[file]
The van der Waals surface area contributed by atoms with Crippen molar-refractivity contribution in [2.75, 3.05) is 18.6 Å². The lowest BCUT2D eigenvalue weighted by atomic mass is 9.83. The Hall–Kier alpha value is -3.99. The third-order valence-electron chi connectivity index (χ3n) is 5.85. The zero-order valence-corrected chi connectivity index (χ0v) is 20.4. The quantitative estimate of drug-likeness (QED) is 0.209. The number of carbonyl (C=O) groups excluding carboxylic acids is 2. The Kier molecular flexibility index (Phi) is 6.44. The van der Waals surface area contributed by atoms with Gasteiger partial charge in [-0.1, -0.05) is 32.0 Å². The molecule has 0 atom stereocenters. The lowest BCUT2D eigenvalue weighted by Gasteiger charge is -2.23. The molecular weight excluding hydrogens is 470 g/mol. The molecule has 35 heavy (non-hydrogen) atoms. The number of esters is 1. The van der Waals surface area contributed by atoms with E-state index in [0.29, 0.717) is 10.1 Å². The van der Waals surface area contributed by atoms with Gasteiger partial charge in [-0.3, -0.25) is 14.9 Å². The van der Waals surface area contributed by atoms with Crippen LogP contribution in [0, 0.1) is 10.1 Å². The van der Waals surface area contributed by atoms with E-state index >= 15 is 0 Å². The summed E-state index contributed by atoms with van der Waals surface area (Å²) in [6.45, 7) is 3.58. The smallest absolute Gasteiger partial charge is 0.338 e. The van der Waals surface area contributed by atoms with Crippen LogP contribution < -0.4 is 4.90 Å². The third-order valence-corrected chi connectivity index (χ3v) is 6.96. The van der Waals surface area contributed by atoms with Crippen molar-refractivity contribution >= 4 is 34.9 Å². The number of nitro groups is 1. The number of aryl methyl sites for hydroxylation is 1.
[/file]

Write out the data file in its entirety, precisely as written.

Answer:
The van der Waals surface area contributed by atoms with Crippen molar-refractivity contribution in [2.75, 3.05) is 18.6 Å². The lowest BCUT2D eigenvalue weighted by atomic mass is 9.83. The Hall–Kier alpha value is -3.99. The third-order valence-electron chi connectivity index (χ3n) is 5.85. The zero-order valence-corrected chi connectivity index (χ0v) is 20.4. The quantitative estimate of drug-likeness (QED) is 0.209. The number of carbonyl (C=O) groups excluding carboxylic acids is 2. The Kier molecular flexibility index (Phi) is 6.44. The van der Waals surface area contributed by atoms with Gasteiger partial charge in [-0.1, -0.05) is 32.0 Å². The molecule has 0 atom stereocenters. The lowest BCUT2D eigenvalue weighted by Gasteiger charge is -2.23. The molecular weight excluding hydrogens is 470 g/mol. The molecule has 35 heavy (non-hydrogen) atoms. The number of esters is 1. The van der Waals surface area contributed by atoms with E-state index in [0.29, 0.717) is 10.1 Å². The van der Waals surface area contributed by atoms with Gasteiger partial charge in [-0.3, -0.25) is 14.9 Å². The van der Waals surface area contributed by atoms with Crippen LogP contribution in [0, 0.1) is 10.1 Å². The van der Waals surface area contributed by atoms with E-state index >= 15 is 0 Å². The summed E-state index contributed by atoms with van der Waals surface area (Å²) in [6.45, 7) is 3.58. The smallest absolute Gasteiger partial charge is 0.338 e. The van der Waals surface area contributed by atoms with Crippen LogP contribution < -0.4 is 4.90 Å². The third-order valence-corrected chi connectivity index (χ3v) is 6.96. The van der Waals surface area contributed by atoms with Crippen molar-refractivity contribution >= 4 is 34.9 Å². The number of nitro groups is 1. The number of aryl methyl sites for hydroxylation is 1.